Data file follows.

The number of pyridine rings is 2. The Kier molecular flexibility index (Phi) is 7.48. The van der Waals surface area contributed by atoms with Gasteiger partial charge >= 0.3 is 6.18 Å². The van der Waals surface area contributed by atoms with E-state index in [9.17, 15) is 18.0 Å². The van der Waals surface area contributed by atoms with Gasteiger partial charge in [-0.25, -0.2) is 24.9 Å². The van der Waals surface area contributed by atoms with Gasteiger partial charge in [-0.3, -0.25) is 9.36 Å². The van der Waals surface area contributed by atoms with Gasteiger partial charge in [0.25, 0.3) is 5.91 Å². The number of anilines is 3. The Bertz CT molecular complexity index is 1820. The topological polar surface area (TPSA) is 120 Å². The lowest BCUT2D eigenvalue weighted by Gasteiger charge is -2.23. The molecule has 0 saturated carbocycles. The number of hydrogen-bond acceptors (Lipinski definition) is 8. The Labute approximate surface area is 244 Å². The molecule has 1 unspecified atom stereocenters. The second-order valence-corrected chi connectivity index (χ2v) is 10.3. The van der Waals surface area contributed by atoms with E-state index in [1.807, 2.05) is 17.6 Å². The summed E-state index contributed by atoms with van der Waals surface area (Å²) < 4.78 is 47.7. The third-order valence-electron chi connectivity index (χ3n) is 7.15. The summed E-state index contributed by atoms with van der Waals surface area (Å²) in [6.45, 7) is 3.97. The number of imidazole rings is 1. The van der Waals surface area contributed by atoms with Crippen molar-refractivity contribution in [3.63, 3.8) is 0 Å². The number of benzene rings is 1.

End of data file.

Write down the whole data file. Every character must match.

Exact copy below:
The number of pyridine rings is 2. The Kier molecular flexibility index (Phi) is 7.48. The van der Waals surface area contributed by atoms with Gasteiger partial charge >= 0.3 is 6.18 Å². The van der Waals surface area contributed by atoms with E-state index in [9.17, 15) is 18.0 Å². The van der Waals surface area contributed by atoms with Gasteiger partial charge in [-0.25, -0.2) is 24.9 Å². The van der Waals surface area contributed by atoms with Gasteiger partial charge in [-0.3, -0.25) is 9.36 Å². The van der Waals surface area contributed by atoms with Gasteiger partial charge in [0.25, 0.3) is 5.91 Å². The number of anilines is 3. The Bertz CT molecular complexity index is 1820. The topological polar surface area (TPSA) is 120 Å². The lowest BCUT2D eigenvalue weighted by Gasteiger charge is -2.23. The molecule has 0 saturated carbocycles. The number of hydrogen-bond acceptors (Lipinski definition) is 8. The Labute approximate surface area is 244 Å². The molecule has 1 unspecified atom stereocenters. The second-order valence-corrected chi connectivity index (χ2v) is 10.3. The van der Waals surface area contributed by atoms with E-state index in [1.807, 2.05) is 17.6 Å². The summed E-state index contributed by atoms with van der Waals surface area (Å²) < 4.78 is 47.7. The third-order valence-electron chi connectivity index (χ3n) is 7.15. The summed E-state index contributed by atoms with van der Waals surface area (Å²) in [6.45, 7) is 3.97. The number of imidazole rings is 1. The van der Waals surface area contributed by atoms with Crippen molar-refractivity contribution in [3.63, 3.8) is 0 Å². The number of benzene rings is 1.